The function of an open-end mutual fund prevents the use of stop-loss orders. A stop-loss is used in stock market investing to sell a stock that has declined to a pre-set price. The idea is to sell before the price drops even further. Since a mutual fund is a diversified, managed product, the kind of sharp drop a stop-loss protects against is much less likely.
Mutual Fund Share Prices
The official term for a mutual fund's share price is net asset value. A fund calculates the NAV by dividing the value of stocks and/or bonds the fund holds divided by the number of shares owned by investors. The vast majority of mutual funds calculate the NAV once a day, after the stock and bond markets have closed for the day. The share price you look up for one of your funds is based on what happened in the markets during the previous business day.
Selling Mutual Fund Shares
A couple of factors concerning how a mutual fund sale is handled prevent the use of stop-loss orders. Mutual fund share purchases and sales go through the fund company and not an investment broker. It is with a brokerage account that you can set up a stop-loss order, and mutual fund companies do not offer this service. Also, when you sell fund shares, you do not know at what price the sale will go through. All of the buy and sell orders for the day are completed at the NAV that is calculated after the market closes.
Mutual funds should be viewed as buy-and-hold investments and not as securities where you trade in and out to catch price swings. There are more appropriate types if investments if that is your plan. However, that does not mean you cannot sell your mutual funds if it looks like the market is in for a big decline. You can set mental stop-loss levels using the stock market averages such as the Dow Jones Industrial Average or S&P 500. When the stock index drops below your mental stop-loss you can send an order to sell your mutual fund shares.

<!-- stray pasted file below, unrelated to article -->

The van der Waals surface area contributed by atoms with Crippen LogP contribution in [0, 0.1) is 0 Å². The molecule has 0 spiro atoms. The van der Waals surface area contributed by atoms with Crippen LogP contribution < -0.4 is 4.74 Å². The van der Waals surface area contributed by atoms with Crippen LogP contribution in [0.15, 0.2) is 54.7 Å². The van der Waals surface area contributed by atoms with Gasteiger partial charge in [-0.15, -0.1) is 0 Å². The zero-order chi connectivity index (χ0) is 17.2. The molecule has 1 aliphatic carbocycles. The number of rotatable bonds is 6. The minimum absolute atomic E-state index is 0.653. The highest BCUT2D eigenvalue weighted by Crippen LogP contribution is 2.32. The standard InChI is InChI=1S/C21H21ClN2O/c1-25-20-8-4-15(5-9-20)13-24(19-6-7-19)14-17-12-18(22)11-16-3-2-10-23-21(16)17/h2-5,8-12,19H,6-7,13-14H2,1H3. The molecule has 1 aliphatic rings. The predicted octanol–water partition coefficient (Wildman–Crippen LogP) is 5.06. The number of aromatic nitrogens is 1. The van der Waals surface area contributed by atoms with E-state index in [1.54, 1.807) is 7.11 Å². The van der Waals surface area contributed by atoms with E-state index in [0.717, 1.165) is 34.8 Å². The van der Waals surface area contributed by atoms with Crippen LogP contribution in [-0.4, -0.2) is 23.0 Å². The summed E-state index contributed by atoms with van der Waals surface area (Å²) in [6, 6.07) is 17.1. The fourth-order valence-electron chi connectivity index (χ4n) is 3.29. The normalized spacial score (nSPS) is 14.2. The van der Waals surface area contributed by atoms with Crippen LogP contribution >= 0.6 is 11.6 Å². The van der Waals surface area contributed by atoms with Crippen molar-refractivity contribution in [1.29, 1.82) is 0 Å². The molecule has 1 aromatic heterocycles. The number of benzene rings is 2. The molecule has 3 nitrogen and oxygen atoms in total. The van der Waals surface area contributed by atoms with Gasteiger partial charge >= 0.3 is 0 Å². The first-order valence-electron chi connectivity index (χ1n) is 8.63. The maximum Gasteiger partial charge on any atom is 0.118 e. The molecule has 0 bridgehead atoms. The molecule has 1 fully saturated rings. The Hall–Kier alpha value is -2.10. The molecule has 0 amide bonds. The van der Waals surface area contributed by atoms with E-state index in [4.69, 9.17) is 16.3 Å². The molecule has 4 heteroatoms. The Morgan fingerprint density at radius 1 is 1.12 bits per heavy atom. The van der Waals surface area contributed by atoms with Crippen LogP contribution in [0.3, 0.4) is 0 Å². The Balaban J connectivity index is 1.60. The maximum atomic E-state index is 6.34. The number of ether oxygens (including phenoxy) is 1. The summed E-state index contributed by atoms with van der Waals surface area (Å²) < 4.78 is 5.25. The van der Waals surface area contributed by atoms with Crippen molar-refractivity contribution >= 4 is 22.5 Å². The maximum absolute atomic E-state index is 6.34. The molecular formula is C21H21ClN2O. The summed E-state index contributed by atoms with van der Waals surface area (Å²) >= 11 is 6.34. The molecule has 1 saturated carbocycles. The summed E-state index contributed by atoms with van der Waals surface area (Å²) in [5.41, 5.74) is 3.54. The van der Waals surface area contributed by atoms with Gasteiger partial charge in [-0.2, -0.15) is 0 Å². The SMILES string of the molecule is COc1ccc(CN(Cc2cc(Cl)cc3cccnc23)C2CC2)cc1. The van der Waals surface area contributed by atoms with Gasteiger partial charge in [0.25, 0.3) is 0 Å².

ETFs vs. Index Funds
If your mutual fund investments are in index funds, you may want to look at exchange-traded funds as an alternative. You can find one or more ETFs that will track the same index as the index mutual funds you currently own. Since ETF shares are purchased through a brokerage account and trade on the exchanges, you can set stop-loss orders on ETF investments.
Tim Plaehn has been writing financial, investment and trading articles and blogs since 2007. His work has appeared online at Seeking Alpha, Marketwatch.com and various other websites. Plaehn has a bachelor's degree in mathematics from the U.S. Air Force Academy.